Freedom Fall is a small indie platformer by Stirfire Studios about towers and princesses and dragons. But it’s not at all what you think.

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You play as Marsh – a fiery-haired chap who begins the game thrown in prison in a huge tower. Your objective is to escape the tower. But you do so from the top down. Instead of the usual upwards direction we expect from most platformers, Freedom Fall turns it on its head. Marsh must descend through the levels of unforgiving death-traps to escape the clutches of the evil monarch. The princess. In an inversion of the traditional man-climbs-tower-to-save-wee-damsel trope, Marsh instead must avoid the terrible traps and pitfalls of the quite twisted princess. It’s a delightful skewing of the expected, and it adds a real freshness and zing to such a traditional genre.

Instead of climbing towards the princess to rescue her, you are instead falling down and away.

The story is surprisingly deep, and the mechanics are unusually well-justified within the game world for a platformer. Marsh has apparently stolen the “Elickser of Life”, which lead to his execution and subsequent imprisonment (yes I got the order right). As a result, after death he will resurrect at the nearest red alter, none the worse for wear. The princess, to cope with her boredom, was allowed to play with prisoners. And by play, they mean maim and dismember in interesting and creative ways, with the help of her pet dragon Manda. So Marsh’s freedom from his tower-top cell and subsequent resurrections after failing are explained quite neatly.

The real charm, however, comes from the writing. For Freedom Fall, the writing is on the wall. Literally. The princess taunts Marsh constantly (and very wittily) through pink scrawls left on the dungeon’s walls. You’ll get basic tutorial information and directions, character development, and a whole lot of amusement out of the frequent splashes on the wall. Often, you’ll see a clever snippet of scathing criticism plastered on the wall, only to fall down to the next platform to reveal the wickedly funny punch line. It’s a trick that never gets old. Best of all, the writing is consistently good. The humour is desert-dry and spot-on, with almost every delivery eliciting a smug snigger. You can feel the princess’s acerbic wit and vitriolic yet playful disdain, ensuring she is a constant presence in the game, despite her almost total physical absence. The princess is a really great character.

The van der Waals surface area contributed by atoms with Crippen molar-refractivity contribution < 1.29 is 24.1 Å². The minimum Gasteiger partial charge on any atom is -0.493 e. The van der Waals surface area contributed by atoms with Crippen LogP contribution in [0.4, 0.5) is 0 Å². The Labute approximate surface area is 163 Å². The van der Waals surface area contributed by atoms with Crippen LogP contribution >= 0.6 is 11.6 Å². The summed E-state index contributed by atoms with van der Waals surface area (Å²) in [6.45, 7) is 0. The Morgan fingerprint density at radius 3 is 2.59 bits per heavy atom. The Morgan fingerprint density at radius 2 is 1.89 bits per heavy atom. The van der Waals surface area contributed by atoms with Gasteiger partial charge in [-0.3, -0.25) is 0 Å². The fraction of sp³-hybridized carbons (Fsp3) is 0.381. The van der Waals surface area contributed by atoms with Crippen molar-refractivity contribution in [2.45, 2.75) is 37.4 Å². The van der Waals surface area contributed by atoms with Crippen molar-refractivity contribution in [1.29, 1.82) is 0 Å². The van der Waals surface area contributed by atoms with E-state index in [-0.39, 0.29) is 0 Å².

This way is hard, this way is HARDER.

This way is hard, this way is HARDER.

The basic mechanics are relatively simple. You must navigate downwards using the wall slides, wall jumps, and ledge hangs that are in your basic repertoire, falling and jumping around various deadly apparatuses. The platformer stalwart spikes and spinning blades make their expected appearance of course, and exact swift and unending death upon your falling man. Each level brings its own custom death-traps too, in the form of swinging blades, pools of water, blowing fans, fireballs, and zapping electricity. These simple changes add a freshness to each level, preventing your descent from ever stagnating into repetitive grind.

Added to this is the ability to craft a handful of items to aid you on your way down. Collecting nuts, bolts, and cogs allows for the construction at worktables of three unlimited use items that will stay with you for the rest of the game. The parachute slows your descent, and the hoverboard even more so. My personal favourite upgrade is the wings, which give you the ability to double jump, which comes in very useful when trying to avoid some of the nastier obstacle placements and reach the trickier pickups. You can also craft bombs, used to destroy obstacles or during the two boss fights, which can be useful if you waste the few you can pick up in the wild.